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Long Relationship + short marriage - why?

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13

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  • wannabe_sybil
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    It may be that, after a long relationship without marriage, one partner is considering splitting up and wants the legal advantages of being married.

    There's no such thing as common law spouse.

    Or, one partner has been wanting committment and finally realises that they might as well find someone else. To stop their partner leaving, the reluctant partner agrees to get wed to keep the peace. However afterwards it is very likely the one who craved marriage who now feels that they only got married to shut them up and it isn't worth trundling on.

    I suspect that a marriage after a long relationship is either for pragmatic and sensible legal and financial reasons or as a sticky plaster.
    Ankh Morpork Sunshine Sanctuary for Sick Dragons - don't let my flame go out!
  • Calluna
    Calluna Posts: 50 Forumite
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    You're all getting me really worried. I got married in September after 28 years with my partner. He asked last Christmas and I'm not quite sure why :rotfl:. But I said yes, we've been through pretty much everything together, moving for work, buying a house, going bankrupt, being evicted, moving country, building a house, going to university as mature students and doing degrees, being unemployed, finding work and planning a wedding :beer:Fingers crossed we don't get sick of each other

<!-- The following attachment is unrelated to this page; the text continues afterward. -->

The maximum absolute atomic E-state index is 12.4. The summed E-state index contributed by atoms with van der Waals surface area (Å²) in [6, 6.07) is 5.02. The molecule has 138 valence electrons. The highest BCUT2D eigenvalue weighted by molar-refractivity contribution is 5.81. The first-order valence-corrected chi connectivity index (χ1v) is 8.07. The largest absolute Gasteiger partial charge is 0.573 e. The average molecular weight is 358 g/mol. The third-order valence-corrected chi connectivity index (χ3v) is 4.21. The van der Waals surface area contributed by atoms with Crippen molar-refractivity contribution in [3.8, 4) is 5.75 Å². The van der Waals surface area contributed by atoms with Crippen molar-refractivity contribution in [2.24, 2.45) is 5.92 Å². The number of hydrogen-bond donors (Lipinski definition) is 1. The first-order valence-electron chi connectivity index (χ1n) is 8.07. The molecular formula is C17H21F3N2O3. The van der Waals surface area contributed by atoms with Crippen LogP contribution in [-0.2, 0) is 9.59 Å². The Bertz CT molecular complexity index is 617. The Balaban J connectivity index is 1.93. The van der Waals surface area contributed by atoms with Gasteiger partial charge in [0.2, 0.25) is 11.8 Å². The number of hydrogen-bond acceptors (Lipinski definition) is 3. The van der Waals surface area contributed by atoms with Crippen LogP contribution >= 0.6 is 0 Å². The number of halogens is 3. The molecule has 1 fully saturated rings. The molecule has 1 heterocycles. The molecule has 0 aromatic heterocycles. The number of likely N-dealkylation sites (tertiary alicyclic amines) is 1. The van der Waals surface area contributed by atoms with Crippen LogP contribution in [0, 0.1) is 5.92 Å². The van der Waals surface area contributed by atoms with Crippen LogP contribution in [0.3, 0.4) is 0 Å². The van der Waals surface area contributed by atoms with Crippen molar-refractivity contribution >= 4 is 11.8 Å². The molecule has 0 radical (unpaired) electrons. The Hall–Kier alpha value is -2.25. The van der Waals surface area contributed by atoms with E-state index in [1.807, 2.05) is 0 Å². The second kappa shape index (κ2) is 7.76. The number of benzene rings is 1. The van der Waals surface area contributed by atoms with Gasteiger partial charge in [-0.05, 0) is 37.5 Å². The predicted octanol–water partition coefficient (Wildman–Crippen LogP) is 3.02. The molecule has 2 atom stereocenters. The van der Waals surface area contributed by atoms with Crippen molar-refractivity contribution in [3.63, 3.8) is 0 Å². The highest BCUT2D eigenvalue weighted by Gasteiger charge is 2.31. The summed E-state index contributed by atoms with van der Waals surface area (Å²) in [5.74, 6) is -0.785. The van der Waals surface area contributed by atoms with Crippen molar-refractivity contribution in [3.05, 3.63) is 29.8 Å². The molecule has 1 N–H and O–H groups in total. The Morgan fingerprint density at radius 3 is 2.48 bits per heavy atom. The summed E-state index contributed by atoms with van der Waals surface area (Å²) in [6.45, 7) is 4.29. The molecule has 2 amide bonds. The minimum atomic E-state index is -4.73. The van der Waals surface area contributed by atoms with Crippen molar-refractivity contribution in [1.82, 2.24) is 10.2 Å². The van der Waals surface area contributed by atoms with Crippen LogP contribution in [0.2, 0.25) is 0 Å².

• trailingspouse
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    I've come across many couples who have lived together happily for years then split up not long after marriage. In fact, it was one of the reasons I kept refusing to marry my husband! In the end, after 10 years together, and being asked 4 times, I decided to take a chance on it not happening to us. 6 years on, so far so good!!

    I think of it like this - you might be perfectly happy sitting in your room and don't have any urge to leave, but if the door of the room is locked you want to get out. Unless, of course, the room is absolutely perfect.
    No longer a spouse, or trailing, but MSE won't allow me to change my username...
  • Lily-Rose_3
    Lily-Rose_3 Posts: 2,732 Forumite
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    I think some couples who have been together for years fall out of love/realise they never had anything in common/plain hate each other, and think that getting married will bring the spark back or bring them closer.